Clinical Hub,Patient Education,Health and Nutrition Facts For You,Cancer, BMT, Hematology

Irinotecan (Camptosar®) For the Treatment of Cancer (5568)

Irinotecan (Camptosar®) For the Treatment of Cancer (5568) - Clinical Hub, Patient Education, Health and Nutrition Facts For You, Cancer, BMT, Hematology


For the Treatment of Cancer

It is chemotherapy given for the treatment of

How It Is Given
It is given into a vein (IV) over 90 minutes.

Common Side Effects
▪ Diarrhea—may occur during the
Irinotecan infusion or days after the
treatment. It usually peaks 11 days after
the treatment
▪ Abdominal cramping and pain
▪ Nausea, vomiting
▪ Reduced blood counts
▪ Hair loss occurs, but is not permanent
▪ Weakness
▪ Loss of appetite
▪ Feeling tired

Less Common Side Effects
▪ Muscle cramps
▪ Skin changes, rash
▪ Temporary effect on liver function
▪ Sore mouth and taste changes
▪ Dehydration

Call Your Health Care Provider if You
▪ Diarrhea that lasts for more than 3 days
even while taking medicine to treat
▪ Nausea and vomiting not controlled with
▪ Temperature over 100.8°F.
▪ Feeling dizzy or light headed.
▪ Dark colored urine – which may mean
you are dehydrated.

Special Concerns
▪ Loperamide (Imodium A-D) is a non-
prescription anti-diarrhea medicine.
Take loperamide at the first sign of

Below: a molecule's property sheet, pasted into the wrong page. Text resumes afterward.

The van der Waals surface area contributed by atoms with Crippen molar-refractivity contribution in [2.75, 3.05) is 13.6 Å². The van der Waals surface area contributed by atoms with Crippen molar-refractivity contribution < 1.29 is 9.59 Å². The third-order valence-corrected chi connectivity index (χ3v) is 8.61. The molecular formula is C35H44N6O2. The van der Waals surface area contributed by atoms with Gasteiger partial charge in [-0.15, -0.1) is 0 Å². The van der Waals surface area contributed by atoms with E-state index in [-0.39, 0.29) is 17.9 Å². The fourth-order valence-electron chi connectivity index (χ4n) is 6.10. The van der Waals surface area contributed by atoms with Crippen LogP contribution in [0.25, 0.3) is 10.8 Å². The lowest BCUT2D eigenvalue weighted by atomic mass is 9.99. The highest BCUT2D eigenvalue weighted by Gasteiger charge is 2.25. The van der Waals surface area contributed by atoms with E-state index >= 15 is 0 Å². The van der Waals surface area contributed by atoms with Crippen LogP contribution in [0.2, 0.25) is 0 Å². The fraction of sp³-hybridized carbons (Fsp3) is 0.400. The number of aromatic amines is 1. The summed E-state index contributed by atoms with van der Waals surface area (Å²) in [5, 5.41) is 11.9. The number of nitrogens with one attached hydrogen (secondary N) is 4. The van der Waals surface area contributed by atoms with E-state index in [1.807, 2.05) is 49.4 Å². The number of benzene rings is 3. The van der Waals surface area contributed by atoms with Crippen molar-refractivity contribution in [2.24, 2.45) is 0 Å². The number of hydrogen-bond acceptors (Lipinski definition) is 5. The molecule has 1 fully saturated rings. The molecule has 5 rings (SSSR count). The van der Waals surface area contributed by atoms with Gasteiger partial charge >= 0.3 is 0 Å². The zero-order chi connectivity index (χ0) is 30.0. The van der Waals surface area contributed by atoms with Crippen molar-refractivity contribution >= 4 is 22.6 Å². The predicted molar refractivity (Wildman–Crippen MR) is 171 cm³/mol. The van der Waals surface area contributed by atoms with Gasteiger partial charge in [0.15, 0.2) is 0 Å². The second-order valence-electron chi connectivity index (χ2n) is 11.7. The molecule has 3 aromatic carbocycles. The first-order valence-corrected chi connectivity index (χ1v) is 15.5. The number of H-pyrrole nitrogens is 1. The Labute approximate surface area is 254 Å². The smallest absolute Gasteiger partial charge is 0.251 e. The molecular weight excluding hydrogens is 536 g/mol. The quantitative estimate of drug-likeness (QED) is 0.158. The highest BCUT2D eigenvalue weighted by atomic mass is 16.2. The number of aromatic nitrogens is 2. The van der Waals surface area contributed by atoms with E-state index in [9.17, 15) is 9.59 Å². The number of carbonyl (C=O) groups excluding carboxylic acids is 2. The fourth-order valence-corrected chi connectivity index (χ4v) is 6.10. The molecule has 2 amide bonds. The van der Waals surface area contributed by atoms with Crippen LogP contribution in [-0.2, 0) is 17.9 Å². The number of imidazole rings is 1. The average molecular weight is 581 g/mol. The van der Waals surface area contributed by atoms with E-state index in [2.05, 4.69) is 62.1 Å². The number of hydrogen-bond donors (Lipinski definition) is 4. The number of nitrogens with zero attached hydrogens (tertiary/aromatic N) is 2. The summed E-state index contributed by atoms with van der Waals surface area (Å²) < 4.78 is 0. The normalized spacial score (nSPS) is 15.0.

diarrhea. After the first loose stool take
4mg (2 tablets). Take 2mg (1 tablet)
after each additional loose stool. (Call
your doctor if you are needing more than
8 tablets in a day).
▪ Drink plenty of fluids, (water or broth).
At least 8 – 12 glasses every 24 hours.
Avoid fruit juices and fresh fruits and
vegetables that may increase the

Reproduced with permission from the 1989-2011 United States Pharmacopeial Convention, Inc.

Your health care team may have given you this information as part of your care. If so, please use it and call if you
have any questions. If this information was not given to you as part of your care, please check with your doctor. This
is not medical advice. This is not to be used for diagnosis or treatment of any medical condition. Because each
person’s health needs are different, you should talk with your doctor or others on your health care team when using
this information. If you have an emergency, please call 911. Copyright © 4/2017. University of Wisconsin Hospitals
and Clinics Authority. All rights reserved. Produced by the Department of Nursing. HF#5568